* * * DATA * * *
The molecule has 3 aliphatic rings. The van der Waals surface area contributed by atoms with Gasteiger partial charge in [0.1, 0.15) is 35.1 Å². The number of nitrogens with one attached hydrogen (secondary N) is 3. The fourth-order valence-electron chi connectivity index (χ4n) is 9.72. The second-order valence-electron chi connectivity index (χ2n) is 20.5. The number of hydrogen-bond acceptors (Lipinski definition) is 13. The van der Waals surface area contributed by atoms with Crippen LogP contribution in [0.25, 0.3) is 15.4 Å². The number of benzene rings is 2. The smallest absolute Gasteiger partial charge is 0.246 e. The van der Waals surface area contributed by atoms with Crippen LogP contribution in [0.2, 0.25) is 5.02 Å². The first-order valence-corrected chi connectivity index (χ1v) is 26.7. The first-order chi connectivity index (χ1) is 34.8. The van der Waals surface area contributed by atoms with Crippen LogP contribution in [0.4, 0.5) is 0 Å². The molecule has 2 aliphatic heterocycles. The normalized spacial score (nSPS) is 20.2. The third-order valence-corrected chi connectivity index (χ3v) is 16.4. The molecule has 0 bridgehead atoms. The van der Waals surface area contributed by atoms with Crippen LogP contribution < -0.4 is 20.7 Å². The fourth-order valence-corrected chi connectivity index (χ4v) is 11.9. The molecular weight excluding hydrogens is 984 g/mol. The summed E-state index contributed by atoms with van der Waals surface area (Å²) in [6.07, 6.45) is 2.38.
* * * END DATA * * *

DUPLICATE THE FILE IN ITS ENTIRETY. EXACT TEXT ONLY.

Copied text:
The molecule has 3 aliphatic rings. The van der Waals surface area contributed by atoms with Gasteiger partial charge in [0.1, 0.15) is 35.1 Å². The number of nitrogens with one attached hydrogen (secondary N) is 3. The fourth-order valence-electron chi connectivity index (χ4n) is 9.72. The second-order valence-electron chi connectivity index (χ2n) is 20.5. The number of hydrogen-bond acceptors (Lipinski definition) is 13. The van der Waals surface area contributed by atoms with Crippen LogP contribution in [0.25, 0.3) is 15.4 Å². The number of benzene rings is 2. The smallest absolute Gasteiger partial charge is 0.246 e. The van der Waals surface area contributed by atoms with Crippen LogP contribution in [0.2, 0.25) is 5.02 Å². The first-order valence-corrected chi connectivity index (χ1v) is 26.7. The first-order chi connectivity index (χ1) is 34.8. The van der Waals surface area contributed by atoms with Crippen LogP contribution in [0.4, 0.5) is 0 Å². The molecule has 2 aliphatic heterocycles. The normalized spacial score (nSPS) is 20.2. The third-order valence-corrected chi connectivity index (χ3v) is 16.4. The molecule has 0 bridgehead atoms. The van der Waals surface area contributed by atoms with Crippen LogP contribution < -0.4 is 20.7 Å². The fourth-order valence-corrected chi connectivity index (χ4v) is 11.9. The molecular weight excluding hydrogens is 984 g/mol. The summed E-state index contributed by atoms with van der Waals surface area (Å²) in [6.07, 6.45) is 2.38.